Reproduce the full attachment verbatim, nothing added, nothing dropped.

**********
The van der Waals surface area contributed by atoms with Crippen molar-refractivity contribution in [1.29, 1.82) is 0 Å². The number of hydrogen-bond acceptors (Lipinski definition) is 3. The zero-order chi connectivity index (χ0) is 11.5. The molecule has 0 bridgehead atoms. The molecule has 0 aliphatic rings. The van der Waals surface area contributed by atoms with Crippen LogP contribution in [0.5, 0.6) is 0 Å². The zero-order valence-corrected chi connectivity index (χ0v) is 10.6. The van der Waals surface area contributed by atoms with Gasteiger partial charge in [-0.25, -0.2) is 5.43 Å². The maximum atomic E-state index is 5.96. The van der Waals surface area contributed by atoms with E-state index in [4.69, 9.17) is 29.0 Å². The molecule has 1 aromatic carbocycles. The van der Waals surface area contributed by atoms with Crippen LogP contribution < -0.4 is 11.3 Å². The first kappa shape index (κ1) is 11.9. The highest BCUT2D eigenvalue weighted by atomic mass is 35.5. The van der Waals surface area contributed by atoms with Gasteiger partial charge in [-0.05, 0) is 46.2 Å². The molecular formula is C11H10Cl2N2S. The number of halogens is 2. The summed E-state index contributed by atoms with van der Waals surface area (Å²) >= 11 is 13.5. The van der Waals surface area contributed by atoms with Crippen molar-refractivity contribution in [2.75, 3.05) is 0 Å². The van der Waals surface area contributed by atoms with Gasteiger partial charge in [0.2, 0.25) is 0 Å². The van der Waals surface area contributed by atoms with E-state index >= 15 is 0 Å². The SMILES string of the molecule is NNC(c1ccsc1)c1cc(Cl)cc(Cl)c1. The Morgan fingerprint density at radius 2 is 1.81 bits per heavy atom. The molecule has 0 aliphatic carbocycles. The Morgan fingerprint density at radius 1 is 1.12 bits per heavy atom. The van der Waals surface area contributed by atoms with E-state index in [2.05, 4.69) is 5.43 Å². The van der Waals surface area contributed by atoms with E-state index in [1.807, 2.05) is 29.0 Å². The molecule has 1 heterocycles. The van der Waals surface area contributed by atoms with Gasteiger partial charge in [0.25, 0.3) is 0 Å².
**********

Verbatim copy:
The van der Waals surface area contributed by atoms with Crippen molar-refractivity contribution in [1.29, 1.82) is 0 Å². The number of hydrogen-bond acceptors (Lipinski definition) is 3. The zero-order chi connectivity index (χ0) is 11.5. The molecule has 0 bridgehead atoms. The molecule has 0 aliphatic rings. The van der Waals surface area contributed by atoms with Crippen LogP contribution in [0.5, 0.6) is 0 Å². The zero-order valence-corrected chi connectivity index (χ0v) is 10.6. The van der Waals surface area contributed by atoms with Gasteiger partial charge in [-0.25, -0.2) is 5.43 Å². The maximum atomic E-state index is 5.96. The van der Waals surface area contributed by atoms with E-state index in [4.69, 9.17) is 29.0 Å². The molecule has 1 aromatic carbocycles. The van der Waals surface area contributed by atoms with Crippen LogP contribution < -0.4 is 11.3 Å². The first kappa shape index (κ1) is 11.9. The highest BCUT2D eigenvalue weighted by atomic mass is 35.5. The van der Waals surface area contributed by atoms with Gasteiger partial charge in [-0.05, 0) is 46.2 Å². The molecular formula is C11H10Cl2N2S. The number of halogens is 2. The summed E-state index contributed by atoms with van der Waals surface area (Å²) >= 11 is 13.5. The van der Waals surface area contributed by atoms with Crippen molar-refractivity contribution in [2.75, 3.05) is 0 Å². The van der Waals surface area contributed by atoms with Gasteiger partial charge in [0.2, 0.25) is 0 Å². The van der Waals surface area contributed by atoms with E-state index >= 15 is 0 Å². The SMILES string of the molecule is NNC(c1ccsc1)c1cc(Cl)cc(Cl)c1. The Morgan fingerprint density at radius 2 is 1.81 bits per heavy atom. The molecule has 0 aliphatic carbocycles. The Morgan fingerprint density at radius 1 is 1.12 bits per heavy atom. The van der Waals surface area contributed by atoms with E-state index in [2.05, 4.69) is 5.43 Å². The van der Waals surface area contributed by atoms with E-state index in [1.807, 2.05) is 29.0 Å². The molecule has 1 heterocycles. The van der Waals surface area contributed by atoms with Gasteiger partial charge in [0.25, 0.3) is 0 Å².